- Improved health from using active transportation methods such as walking and biking
- Reduced costs associated with vehicle ownership when using sustainable transportation options such as car sharing, transit, cycling and walking
- Better air quality from reduced vehicle emissions and energy use
- Lower costs to heat your home, and having a heat pump that also provides cooling on hot days
- More comfortable, less drafty homes that are more efficient
- Job opportunities in green building, retrofits and energy assessments
Why is the City of Chilliwack taking action on climate change?
In Chilliwack, changes to our climate are already noticeable with more frequent extreme weather events (droughts, floods, heat waves), and these changes are projected to increase over the coming decades. Residents and businesses of Chilliwack can expect to see more extreme heat days, longer dry spells, more precipitation in the fall and more intense extreme events. In 2018, the Intergovernmental Panel on Climate Change (IPCC) released a report that explains that the world needs to cut emissions substantially by 2030, and reach net zero emissions by 2050 in order to avoid more catastrophic climate changes. To help meet these goals, efforts are needed by many organizations and individuals, including the City, to reduce Chilliwack’s contribution to climate change. In particular, the community needs to cut emissions from home and building heating by almost half by 2030, and, similarly, we need to cut emissions from vehicles by almost half by 2030.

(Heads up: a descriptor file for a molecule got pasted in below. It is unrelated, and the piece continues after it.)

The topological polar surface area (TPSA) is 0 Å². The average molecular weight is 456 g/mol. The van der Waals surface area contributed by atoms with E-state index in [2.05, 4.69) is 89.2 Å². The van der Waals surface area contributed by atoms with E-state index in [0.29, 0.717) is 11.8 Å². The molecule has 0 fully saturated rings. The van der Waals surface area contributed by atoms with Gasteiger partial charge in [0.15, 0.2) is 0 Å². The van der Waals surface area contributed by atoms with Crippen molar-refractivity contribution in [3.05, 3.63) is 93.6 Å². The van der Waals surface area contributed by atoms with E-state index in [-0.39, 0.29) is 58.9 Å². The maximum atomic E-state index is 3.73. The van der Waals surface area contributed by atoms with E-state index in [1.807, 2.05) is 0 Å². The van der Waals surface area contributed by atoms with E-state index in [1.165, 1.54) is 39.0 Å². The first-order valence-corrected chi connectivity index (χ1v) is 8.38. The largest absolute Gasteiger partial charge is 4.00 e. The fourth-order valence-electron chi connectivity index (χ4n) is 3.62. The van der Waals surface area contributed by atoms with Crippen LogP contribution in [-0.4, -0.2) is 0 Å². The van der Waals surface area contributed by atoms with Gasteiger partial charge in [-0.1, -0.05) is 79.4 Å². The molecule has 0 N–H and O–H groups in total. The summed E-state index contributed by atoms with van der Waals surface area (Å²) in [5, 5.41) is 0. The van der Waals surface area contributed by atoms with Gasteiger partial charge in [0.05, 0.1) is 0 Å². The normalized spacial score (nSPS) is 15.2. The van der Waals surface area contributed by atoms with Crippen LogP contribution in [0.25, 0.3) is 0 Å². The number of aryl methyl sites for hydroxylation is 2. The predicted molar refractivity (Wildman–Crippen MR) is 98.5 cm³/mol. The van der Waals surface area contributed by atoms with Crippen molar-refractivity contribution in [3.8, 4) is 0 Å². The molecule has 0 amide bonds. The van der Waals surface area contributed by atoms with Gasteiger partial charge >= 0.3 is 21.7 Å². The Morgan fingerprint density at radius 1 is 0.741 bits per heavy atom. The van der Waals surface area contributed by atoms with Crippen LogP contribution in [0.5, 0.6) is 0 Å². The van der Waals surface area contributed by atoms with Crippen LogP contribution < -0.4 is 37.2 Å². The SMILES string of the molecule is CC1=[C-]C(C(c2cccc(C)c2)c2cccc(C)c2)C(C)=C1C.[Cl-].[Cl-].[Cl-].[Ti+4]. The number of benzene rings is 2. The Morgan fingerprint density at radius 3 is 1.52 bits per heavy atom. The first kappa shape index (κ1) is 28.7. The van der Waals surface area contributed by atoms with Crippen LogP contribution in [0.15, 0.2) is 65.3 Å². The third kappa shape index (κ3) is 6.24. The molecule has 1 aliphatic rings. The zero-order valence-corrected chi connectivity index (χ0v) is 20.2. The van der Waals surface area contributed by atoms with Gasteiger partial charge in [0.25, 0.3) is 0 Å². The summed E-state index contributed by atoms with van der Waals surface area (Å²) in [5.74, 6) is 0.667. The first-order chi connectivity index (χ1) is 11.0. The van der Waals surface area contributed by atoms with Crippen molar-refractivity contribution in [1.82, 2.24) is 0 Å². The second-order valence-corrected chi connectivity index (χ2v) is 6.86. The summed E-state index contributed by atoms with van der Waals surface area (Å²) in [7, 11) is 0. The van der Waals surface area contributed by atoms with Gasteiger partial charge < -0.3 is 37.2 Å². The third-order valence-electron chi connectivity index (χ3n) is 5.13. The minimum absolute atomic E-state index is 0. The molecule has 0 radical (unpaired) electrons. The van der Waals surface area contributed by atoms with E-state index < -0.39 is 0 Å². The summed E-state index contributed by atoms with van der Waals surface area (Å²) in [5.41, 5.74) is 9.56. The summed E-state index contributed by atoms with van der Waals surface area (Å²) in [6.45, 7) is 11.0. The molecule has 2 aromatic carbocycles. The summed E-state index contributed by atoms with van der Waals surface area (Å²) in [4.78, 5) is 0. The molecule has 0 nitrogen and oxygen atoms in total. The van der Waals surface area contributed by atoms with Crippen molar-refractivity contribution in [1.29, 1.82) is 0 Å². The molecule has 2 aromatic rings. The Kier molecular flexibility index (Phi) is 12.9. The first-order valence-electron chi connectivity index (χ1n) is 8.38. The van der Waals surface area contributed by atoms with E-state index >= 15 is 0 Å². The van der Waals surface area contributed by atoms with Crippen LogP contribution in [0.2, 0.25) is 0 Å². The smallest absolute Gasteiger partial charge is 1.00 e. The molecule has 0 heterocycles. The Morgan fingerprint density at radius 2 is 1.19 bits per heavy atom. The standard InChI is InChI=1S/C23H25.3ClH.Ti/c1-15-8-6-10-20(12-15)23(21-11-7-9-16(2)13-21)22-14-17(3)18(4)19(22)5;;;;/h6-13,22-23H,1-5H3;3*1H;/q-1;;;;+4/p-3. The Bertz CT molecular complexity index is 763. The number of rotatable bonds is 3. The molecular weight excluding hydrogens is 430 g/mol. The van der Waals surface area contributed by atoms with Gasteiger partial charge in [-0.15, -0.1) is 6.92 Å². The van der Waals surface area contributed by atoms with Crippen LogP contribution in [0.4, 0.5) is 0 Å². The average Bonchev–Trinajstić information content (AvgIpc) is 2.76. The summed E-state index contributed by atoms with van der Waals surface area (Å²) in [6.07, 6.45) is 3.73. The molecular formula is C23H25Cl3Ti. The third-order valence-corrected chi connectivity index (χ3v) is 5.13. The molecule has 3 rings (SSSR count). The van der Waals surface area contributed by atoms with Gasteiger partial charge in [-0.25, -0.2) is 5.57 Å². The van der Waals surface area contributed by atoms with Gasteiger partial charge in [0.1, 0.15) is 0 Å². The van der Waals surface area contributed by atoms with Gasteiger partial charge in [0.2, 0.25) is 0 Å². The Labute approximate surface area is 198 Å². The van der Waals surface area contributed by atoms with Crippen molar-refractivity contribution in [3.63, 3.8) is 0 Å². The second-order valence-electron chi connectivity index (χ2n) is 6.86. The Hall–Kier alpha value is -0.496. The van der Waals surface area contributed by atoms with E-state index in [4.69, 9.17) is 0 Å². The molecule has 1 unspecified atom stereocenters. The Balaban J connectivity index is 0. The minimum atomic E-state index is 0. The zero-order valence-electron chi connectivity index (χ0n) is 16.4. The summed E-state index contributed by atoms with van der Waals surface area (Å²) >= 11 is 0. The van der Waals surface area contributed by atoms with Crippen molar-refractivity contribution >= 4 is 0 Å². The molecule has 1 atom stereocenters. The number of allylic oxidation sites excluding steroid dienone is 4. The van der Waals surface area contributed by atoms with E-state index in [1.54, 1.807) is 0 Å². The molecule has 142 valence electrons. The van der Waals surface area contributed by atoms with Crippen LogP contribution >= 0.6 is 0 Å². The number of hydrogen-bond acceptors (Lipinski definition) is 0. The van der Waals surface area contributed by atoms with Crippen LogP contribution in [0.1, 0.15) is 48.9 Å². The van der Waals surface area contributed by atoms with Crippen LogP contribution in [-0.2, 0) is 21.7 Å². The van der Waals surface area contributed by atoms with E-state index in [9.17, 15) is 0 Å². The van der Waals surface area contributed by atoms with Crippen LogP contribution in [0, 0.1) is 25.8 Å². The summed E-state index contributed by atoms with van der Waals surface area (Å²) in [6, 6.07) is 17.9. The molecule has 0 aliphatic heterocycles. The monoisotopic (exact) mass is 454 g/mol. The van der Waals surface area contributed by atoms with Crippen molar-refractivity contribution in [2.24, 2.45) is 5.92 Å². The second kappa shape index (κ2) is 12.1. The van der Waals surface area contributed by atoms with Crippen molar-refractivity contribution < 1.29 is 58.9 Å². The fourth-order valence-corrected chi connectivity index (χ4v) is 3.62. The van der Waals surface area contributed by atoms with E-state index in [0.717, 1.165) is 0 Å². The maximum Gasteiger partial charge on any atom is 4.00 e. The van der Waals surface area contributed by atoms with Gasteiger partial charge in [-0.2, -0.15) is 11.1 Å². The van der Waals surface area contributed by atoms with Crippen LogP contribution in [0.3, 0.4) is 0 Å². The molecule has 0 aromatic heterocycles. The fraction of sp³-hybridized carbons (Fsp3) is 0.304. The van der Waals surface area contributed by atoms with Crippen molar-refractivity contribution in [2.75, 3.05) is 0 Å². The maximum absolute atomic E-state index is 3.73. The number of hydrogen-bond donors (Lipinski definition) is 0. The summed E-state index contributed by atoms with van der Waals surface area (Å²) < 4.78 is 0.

What is the City doing?
In 2011 and 2012, the City adopted the Integrated Air Quality, Energy and Greenhouse Gas Community Action Plan and the Integrated Air Quality, Energy and Greenhouse Gas Corporate Action Plan. The plans provided a baseline of energy use and resulting emissions, set reduction targets, and identified 36 actions to support targets.
After 10 years, the City is reflecting on progress and refreshing the plans into Chilliwack Climate Action Plans to assess progress made since the original plans were created, develop updated inventories and forecasts of energy and greenhouse gas (GHG) emissions, identify updated GHG targets, and identify cost-effective strategies for achieving these targets. The plans will cover the City’s corporate operations, and the broader community activities. Both plans will continue to identify air quality issues and co-benefits with climate action strategies.
What are the benefits of reducing greenhouse gas emissions in our community?
There are many benefits to reducing greenhouse gas emissions in the City of Chilliwack – benefits you may experience in your family and home include:
Where do our emissions come from?
A greenhouse gas (GHG) emissions inventory helps us understand the current state of affairs, and identify areas that need to be addressed to meet emissions reduction targets. In 2018, about half of the community’s GHG emissions in Chilliwack came from heating our homes and buildings with natural gas, another 40% came from driving our vehicles fueled with diesel and gasoline, and the remaining 7% came from waste decomposing in our landfill. These are the core community activities that are typically included in Climate Action Plans, and break down as follows:
With Chilliwack being a rural community, there are other substantial sources of GHG emissions. If total emissions are taken into consideration, agricultural activities contribute about the same GHG emissions as vehicles. The breakdown is as follows:
Municipalities have limited jurisdiction over agricultural activities, but the City is exploring ways in which it can facilitate reductions in agricultural GHG emissions.